Tuesday, September 28, 2010


As a reward for making the Ugly Gloves, each day I would spin. I'm working toward a new silk fabric, with a few things in mind: it will have some spindle spun silk, and some wheel spun silk. It will be interesting to me to see if these yarns behave differently in the finished fabric.

You might remember the genesis of this project: some spindle spun silk with too much twist in the ply for knitting. I ran those skeins into a warp chain and overdyed them.

I gathered some previously spun silks, some the right color (Red. Need you ask?), and some of which I dyed.

Then I started spinning, and plying, spinning and plying, spinning and plying more silk, mostly on a wheel, but some additional on spindles while traveling this summer, all with the goal of a 2+/- yard piece of fabric in mind. Not a shawl per se, but shawl length. If the fabric is interesting it might become a shawl, if it is curious, it might become a curiosity (always good for instructional purposes). If it's really beautiful beyond words, it might become some other garment.

Nevertheless: I needed about 20-22 inches in width, and at 48 epi that's over 1000 ends, at at least 2 yards long, we'll say three for argument. That's a bit of spinning:

handspun silk warp Sept 2010

While spinning, I was imagining a ""red" look to the fabric. While dyeing, I can get carried away from any pre-set goal, mostly with golds and yellows (dyeing is fun! Oooh look! Nice color!). Gold and yellow are two very nice accent colors, but too much of a good thing is not a good thing in this case. Over-dyeing to the rescue:

silk warps dyed

The multi-colored warps are the wheel spun yarns. They are painted, then steamed to set the dye. To overdye, I used a crockpot with a very low depth of shade to correct, not cover up the color. You can see how light the color of the dyebath was, these ends were white:

silk ends

I always de-gum silk, yarns or fiber, before I dye, using a small amount of soda ash, detergent and hot water (I use the crockpot for this too). Silk varies in the amount of sericin left in the fiber, I always consider it partially de-gummed, through sad experience (sericin will take dye, being a protein substance, making the fiber look brilliant. But then sericin washes away, taking it's dye with it, making the silk less brilliant). This is the gunk that comes off the silk:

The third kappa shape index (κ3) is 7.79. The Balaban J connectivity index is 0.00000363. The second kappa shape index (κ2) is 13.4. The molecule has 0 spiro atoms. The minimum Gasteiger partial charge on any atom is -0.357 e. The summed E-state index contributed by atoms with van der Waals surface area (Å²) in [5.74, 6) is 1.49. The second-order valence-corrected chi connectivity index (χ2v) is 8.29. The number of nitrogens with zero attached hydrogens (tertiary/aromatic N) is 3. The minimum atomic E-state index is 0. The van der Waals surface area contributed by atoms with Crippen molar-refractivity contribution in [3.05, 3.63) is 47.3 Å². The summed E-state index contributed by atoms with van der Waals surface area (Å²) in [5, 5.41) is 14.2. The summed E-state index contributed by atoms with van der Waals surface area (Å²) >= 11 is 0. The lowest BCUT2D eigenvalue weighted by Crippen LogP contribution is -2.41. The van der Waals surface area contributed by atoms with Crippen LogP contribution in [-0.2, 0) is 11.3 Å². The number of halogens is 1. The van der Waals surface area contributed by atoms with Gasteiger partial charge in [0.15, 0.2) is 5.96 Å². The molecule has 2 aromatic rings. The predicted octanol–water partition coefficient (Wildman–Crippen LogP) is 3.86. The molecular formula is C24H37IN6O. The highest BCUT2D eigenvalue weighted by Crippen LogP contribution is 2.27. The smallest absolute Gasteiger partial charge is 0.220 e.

It will take me a week or so to get this on the loom, not that it will take that long to actually thread, but because I am away from home again, rewarding myself with a visit to this pumpkin:

marin Tuesday

And Patricia? Give my best to Tuck.


Blogger Unknown said...

Allow me to be the first.

Wonderful reward. Enjoy yourself.

Spinning? Silk? Red? I love red but the Pumpkin is cute!

9:44 PM  
Blogger sarah said...

You are ebil. Your colours are like broccoli or any other disliked food: regular exposure leads to loving them. I love your colours :-)

2:11 AM  
Blogger Patricia said...

Will do. And thank you!

7:58 AM  
Blogger Loree Jackson said...

Oh my gosh! What a beautiful pumpkin :)

11:49 AM  
Blogger Charlene said...

I'm feeling baby-deprived (but I don't want one of my own, or of my daughter's own just yet), so I think we should do a kitten-baby swap to feed our deprivations.

Today's Word Verification: Prednera: Very expensive drug meant to reduce inflammation the way prednisone does, but which in fact has only prednisone's side effects, such as moon-face (I got this once. Took ages to unswell).

9:43 AM  

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